Allardyce reacts by bringing on Petric for Maiga and he immediately does more than Maiga in the whole game, nearly causing a chance with his closing down and then winning the ball back when it seems to be going off for a goal kick, finding Nolan who is bought down. Penalty! Mark Noble fires home. Suddenly it feels like we’re going to gain a spirited win. CQ updates Michael by text and he’ll be dancing the streets of Warsaw.

“From Stamford Bridge to Upton Park, Stick your blue flag up your arse!” roars the Bobby Moore Stand. Matt has to explain to his niece Rhianna that it is in fact, “stick your blue flag up your vase”.

Only then Noble brings down Barkley on the edge of the box and having already been booked for an earlier pull he’s off after 83 minutes. Still, it’s not as if Baines will pull out another world-class finish. Ah, he does, pinging it in off the other post this time.

2-1 UP 3-2 DOWN
“At least we’re the only team in Europe not to concede a goal from open play this season,” remarks Mystic Matt. Down to ten men we have to respect the point, but Big Sam has replaced Jarvis, our main outlet with Vaz Te, and two minutes later Lukaku finds Mirallas on the right of the box and sprints for the return, bravely heading home and getting clattered by O’Brien in the process. There goers the European record. I find myself swearing in front of minors, though it’s enough to test the patience of two Vicar’s Sons.

At least Morrison still wants the ball when we’re 3-2 down and looks like he’ll be quite a player. But with ten men it’s too much to claw back the game and we slump to another defeat. Though you have to say the performance was much better and if we can keep Petric in the side and not suffer any more stupendous free kicks, we might surely pick up some points. Everton look a good side and have traded well with the signings of Lukaku, Barry and McCarthy. 

The Vicars’ Sons leave for autographs so it’s just Fraser and myself marching to the Black Lion where we respect the pints of Doombar and Broadside. We can at least reflect on a great game after the Southampton tedium. Though if only we’d managed to get Lukaku on loan our season might be looking much more hopeful.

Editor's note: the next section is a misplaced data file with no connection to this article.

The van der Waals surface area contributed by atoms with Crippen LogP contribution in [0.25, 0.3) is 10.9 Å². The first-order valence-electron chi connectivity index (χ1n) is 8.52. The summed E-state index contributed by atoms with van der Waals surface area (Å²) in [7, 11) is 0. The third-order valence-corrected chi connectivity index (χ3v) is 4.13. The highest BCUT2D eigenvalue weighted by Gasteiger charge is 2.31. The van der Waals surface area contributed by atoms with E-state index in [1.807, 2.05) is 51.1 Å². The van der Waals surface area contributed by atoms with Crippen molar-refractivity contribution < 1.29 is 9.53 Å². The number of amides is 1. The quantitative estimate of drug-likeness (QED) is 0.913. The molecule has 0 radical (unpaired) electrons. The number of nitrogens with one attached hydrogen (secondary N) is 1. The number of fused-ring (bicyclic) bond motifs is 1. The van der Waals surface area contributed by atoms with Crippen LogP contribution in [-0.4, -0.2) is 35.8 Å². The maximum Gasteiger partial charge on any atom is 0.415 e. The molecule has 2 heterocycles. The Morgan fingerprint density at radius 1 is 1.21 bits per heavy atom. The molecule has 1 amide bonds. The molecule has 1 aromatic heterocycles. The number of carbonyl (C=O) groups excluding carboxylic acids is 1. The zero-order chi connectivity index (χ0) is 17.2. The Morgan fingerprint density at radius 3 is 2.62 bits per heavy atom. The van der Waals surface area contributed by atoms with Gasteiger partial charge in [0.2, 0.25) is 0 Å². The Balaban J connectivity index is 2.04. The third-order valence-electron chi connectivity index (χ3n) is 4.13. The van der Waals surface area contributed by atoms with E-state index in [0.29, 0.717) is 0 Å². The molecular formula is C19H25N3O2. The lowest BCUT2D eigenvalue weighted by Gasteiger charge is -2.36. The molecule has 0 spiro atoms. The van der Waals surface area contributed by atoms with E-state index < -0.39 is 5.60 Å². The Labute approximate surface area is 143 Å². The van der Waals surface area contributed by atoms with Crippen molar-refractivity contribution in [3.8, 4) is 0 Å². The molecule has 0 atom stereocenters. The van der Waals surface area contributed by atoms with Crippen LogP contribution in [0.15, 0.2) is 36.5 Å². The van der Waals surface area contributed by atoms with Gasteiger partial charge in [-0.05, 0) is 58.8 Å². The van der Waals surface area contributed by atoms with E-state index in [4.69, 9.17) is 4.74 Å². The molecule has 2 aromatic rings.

PLAYER RATINGS: Jaaskelainen 7, O’Brien 7, Rat 6, Reid 8, Collins 7, Nolan 6, Diame 6, Noble 8, Morrison 8, Jarvis 7, Maiga 4.

Saturday, September 21

Still striker light

Not wholly convinced by Big Sam's defence of signing Downing but no striker in yesterday's Evening Standard, where he writes: "What would have been said if Stewart had gone to Newcastle or somewhere else instead of us and we had still missed out on a striker which would undoubtedly have been the case because we didn’t have enough money to buy the quality we wanted?"

The fact is we'd have had £6 million more to throw at the problem if we hadn't signed Downing. The club knew all summer that Carlton Cole was going, we only had Maiga in reserve who is not a centre forward and that Carroll was injury-prone (and in fact injured!), so surely we could have found a big man somewhere, even from the lower divisions or Europe? Part of the problem seems to have been concentrating on proven PL players who were unlikely to say yes to us such as Ba, Lukaku and Defoe. It's not easy signing players, but you do think our scouting network should have had some alternatives.

Thursday, September 19

Jeremy Nicholas resigns: Mr Moon has left the stadium

Jeremy Nicholas has resigned as match day announcer after 16 years. He was asked to take a 60 per cent pay cut to save costs, so in the circumstances it seems Mr Moon had no choice but to leave the stadium. Can't imagine he was on big bucks anyway, so it seems a very shortsighted move by the club. You'll be missed Jem.

Dicks in My Rude Boy X1

A lot of tittering on Twitter over the fact that Rod Fanni was playing for Marseille last night. Can't think why, but here is my favourite Rude Boy X1:

David Seaman (Arsenal)
Rod Fanni (Marseille)
Julian Dicks (West Ham)
Neil Cox (Middlesbrough)